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Vol. 36. Issue 10.
Pages 781-782 (October 2017)
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Vol. 36. Issue 10.
Pages 781-782 (October 2017)
Image in Cardiology
Open Access
Idiopathic inferior vena cava aneurysm – Tomographic diagnosis
Aneurisma idiopático da veia cava inferior – diagnóstico tomográfico
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Márcio Luís Duarte
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marcioluisduarte@gmail.com

Corresponding author.
, Bruno B. Abreu, André Q. Silva, José L. Prado, Marcelo Q. Silva
WebImagem, São Paulo, Brazil
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A 62-year-old woman undergoing control exams following resection of a left renal tumor two years previously reported only dyspnea on moderate to strenuous exertion. Computed tomography (CT) angiography of the chest, abdomen and pelvis revealed an idiopathic aneurysmal dilatation of the proximal inferior vena cava (IVC) next to the right atrium, 56 mm on its largest axis (type I in the Gradman and Steinberg classification) (Figure 1). The middle, right and left hepatic veins drained into the aneurysmatic area, which was herniated into the thoracic region with part of the hepatic segment. Distal to the aneurysm, in the intrahepatic portion, the IVC was practically collapsed, with a very small caliber, for about 35 mm. In the subhepatic region, into which the other abdominal and pelvic veins drained, the IVC had a normal appearance and caliber.

Figure 1.

Computed tomography angiography of the chest, abdomen and pelvis, without contrast (A) and with contrast in the venous phase (B-D), showing aneurysmal dilatation of the proximal inferior vena cava next to its opening into the right atrium, reaching 56 mm in its largest diameter (A and B, straight white arrow). The middle, right and left hepatic veins drained into the aneurysmatic area, which was herniated into the thoracic region with part of the hepatic segment (C, white circle). Distal to the aneurysm, in the intrahepatic portion, the IVC was practically collapsed, with a very small caliber, for about 35 mm (D, black arrow). In the subhepatic region, into which the other abdominal and pelvic veins drained, the IVC had a normal appearance and caliber (C, curved white arrow).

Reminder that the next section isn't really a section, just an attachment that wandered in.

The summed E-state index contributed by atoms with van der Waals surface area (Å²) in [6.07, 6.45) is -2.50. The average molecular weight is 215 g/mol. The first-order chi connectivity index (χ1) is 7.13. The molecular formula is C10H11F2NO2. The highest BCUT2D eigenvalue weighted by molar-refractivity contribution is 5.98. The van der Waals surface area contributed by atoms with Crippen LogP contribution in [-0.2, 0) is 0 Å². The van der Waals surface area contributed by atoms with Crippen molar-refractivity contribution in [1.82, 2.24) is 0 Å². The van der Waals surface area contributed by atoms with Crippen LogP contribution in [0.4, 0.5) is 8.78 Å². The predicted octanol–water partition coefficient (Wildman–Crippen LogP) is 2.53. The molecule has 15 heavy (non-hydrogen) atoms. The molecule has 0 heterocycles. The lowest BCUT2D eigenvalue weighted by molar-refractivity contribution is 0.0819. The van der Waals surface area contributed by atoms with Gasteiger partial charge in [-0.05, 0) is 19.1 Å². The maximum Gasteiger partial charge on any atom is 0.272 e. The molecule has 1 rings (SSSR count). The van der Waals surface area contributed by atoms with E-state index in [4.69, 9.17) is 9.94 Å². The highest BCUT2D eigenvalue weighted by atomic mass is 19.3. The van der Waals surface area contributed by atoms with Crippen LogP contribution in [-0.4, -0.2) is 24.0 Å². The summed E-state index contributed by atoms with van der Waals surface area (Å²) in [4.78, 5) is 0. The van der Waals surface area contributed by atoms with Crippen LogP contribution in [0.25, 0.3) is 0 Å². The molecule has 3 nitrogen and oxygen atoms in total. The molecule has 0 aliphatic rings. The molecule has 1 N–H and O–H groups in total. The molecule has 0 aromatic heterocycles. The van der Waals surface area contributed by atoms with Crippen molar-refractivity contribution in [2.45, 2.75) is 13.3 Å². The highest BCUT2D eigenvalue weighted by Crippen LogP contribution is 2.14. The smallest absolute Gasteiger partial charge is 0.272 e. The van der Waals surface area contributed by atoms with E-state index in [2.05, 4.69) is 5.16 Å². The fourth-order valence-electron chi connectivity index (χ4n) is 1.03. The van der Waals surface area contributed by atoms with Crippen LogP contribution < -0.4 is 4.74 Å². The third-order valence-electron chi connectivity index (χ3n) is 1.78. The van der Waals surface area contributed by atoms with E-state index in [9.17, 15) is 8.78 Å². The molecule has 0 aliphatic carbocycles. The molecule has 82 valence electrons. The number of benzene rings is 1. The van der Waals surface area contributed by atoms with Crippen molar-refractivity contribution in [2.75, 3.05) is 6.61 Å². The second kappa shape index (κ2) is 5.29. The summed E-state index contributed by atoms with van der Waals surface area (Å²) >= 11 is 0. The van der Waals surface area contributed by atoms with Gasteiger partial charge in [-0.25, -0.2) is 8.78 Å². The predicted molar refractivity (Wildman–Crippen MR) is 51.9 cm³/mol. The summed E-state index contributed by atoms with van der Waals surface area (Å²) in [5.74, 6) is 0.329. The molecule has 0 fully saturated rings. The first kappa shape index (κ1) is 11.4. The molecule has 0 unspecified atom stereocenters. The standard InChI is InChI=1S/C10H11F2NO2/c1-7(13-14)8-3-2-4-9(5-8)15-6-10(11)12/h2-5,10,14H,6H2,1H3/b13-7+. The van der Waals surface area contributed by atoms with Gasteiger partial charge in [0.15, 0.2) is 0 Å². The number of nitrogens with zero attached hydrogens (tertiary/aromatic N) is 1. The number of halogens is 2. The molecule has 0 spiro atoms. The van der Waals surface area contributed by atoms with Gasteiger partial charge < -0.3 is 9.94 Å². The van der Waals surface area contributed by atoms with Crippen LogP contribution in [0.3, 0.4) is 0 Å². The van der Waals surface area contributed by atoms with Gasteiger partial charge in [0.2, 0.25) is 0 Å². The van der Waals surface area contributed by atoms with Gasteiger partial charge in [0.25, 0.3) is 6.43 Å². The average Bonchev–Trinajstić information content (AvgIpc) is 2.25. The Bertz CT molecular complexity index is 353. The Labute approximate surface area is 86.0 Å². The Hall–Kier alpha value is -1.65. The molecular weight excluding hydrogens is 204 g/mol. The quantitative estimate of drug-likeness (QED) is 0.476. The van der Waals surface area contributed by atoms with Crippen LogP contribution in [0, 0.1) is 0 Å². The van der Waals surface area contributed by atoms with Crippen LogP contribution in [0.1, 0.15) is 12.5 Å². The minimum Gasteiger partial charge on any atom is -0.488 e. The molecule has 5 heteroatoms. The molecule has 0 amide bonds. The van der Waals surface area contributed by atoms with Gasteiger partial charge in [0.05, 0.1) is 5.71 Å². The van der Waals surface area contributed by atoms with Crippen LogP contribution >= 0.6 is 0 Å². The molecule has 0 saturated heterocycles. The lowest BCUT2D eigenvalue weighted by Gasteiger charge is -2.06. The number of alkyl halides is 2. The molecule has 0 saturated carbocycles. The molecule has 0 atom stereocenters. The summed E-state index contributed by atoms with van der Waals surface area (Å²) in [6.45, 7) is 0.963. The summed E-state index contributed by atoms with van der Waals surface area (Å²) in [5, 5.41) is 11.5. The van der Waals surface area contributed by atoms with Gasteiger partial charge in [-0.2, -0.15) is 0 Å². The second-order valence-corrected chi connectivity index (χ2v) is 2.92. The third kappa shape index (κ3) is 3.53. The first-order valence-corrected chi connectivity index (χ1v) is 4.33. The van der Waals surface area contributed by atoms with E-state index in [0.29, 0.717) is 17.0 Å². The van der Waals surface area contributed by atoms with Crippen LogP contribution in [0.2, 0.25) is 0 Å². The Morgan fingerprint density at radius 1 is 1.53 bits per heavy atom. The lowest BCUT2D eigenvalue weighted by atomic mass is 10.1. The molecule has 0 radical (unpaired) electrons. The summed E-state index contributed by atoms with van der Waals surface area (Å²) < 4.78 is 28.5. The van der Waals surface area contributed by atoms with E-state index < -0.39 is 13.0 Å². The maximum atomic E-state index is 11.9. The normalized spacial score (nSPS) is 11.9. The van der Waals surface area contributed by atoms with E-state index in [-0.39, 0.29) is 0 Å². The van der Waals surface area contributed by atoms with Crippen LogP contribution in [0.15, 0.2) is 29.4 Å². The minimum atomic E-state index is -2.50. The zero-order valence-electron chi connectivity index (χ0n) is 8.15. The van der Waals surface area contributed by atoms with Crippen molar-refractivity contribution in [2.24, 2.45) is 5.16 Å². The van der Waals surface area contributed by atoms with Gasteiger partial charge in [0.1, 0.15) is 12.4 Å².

(0.67MB).

Venous aneurysm, especially of the IVC, is very rare, and its etiology, risk factors and prognosis are poorly understood. Inflammatory disease, thrombosis, trauma and long-standing right heart failure are possible risk factors. It may also be the result of embryonic malformation. Clinical presentation is variable and it may be a chance finding in asymptomatic patients.

CT, magnetic resonance angiography and venography provide detailed images of the aneurysmal structure. Surgery is indicated for all such patients if symptomatic, but an incidental diagnosis in an asymptomatic patient is a challenging situation.

Ethical disclosuresProtection of human and animal subjects

The authors declare that no experiments were performed on humans or animals for this study.

Confidentiality of data

The authors declare that no patient data appear in this article.

Right to privacy and informed consent

The authors declare that no patient data appear in this article.

Conflicts of interest

The authors have no conflicts of interest to declare.

Please cite this article as: Luís Duarte M, Abreu BB, Silva AQ, Prado JL, Silva MQ. Aneurisma idiopático da veia cava inferior – diagnóstico tomográfico. Rev Port Cardiol. 2017;36:781–782.

Copyright © 2017. Sociedade Portuguesa de Cardiologia
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